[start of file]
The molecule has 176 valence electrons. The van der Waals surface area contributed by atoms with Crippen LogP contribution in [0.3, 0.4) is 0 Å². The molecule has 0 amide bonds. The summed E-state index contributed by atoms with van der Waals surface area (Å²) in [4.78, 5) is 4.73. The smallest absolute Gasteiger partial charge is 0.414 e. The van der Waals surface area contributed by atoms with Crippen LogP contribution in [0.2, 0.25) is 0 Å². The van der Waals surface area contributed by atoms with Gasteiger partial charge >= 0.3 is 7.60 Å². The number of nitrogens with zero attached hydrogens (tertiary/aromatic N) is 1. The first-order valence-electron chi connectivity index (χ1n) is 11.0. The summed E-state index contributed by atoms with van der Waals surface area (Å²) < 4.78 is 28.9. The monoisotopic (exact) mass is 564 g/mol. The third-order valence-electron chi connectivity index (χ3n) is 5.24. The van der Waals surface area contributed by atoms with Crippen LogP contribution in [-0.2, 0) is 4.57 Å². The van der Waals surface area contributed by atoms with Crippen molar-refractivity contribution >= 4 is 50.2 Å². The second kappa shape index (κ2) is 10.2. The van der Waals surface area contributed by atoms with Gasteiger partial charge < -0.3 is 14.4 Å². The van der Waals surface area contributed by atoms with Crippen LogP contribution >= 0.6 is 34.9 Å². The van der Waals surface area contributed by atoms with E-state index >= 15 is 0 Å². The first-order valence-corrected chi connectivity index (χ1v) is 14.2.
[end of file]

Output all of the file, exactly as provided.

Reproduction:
The molecule has 176 valence electrons. The van der Waals surface area contributed by atoms with Crippen LogP contribution in [0.3, 0.4) is 0 Å². The molecule has 0 amide bonds. The summed E-state index contributed by atoms with van der Waals surface area (Å²) in [4.78, 5) is 4.73. The smallest absolute Gasteiger partial charge is 0.414 e. The van der Waals surface area contributed by atoms with Crippen LogP contribution in [0.2, 0.25) is 0 Å². The van der Waals surface area contributed by atoms with Gasteiger partial charge >= 0.3 is 7.60 Å². The number of nitrogens with zero attached hydrogens (tertiary/aromatic N) is 1. The first-order valence-electron chi connectivity index (χ1n) is 11.0. The summed E-state index contributed by atoms with van der Waals surface area (Å²) < 4.78 is 28.9. The monoisotopic (exact) mass is 564 g/mol. The third-order valence-electron chi connectivity index (χ3n) is 5.24. The van der Waals surface area contributed by atoms with Crippen LogP contribution in [-0.2, 0) is 4.57 Å². The van der Waals surface area contributed by atoms with Crippen molar-refractivity contribution >= 4 is 50.2 Å². The second kappa shape index (κ2) is 10.2. The van der Waals surface area contributed by atoms with Gasteiger partial charge < -0.3 is 14.4 Å². The van der Waals surface area contributed by atoms with Crippen LogP contribution >= 0.6 is 34.9 Å². The van der Waals surface area contributed by atoms with E-state index >= 15 is 0 Å². The first-order valence-corrected chi connectivity index (χ1v) is 14.2.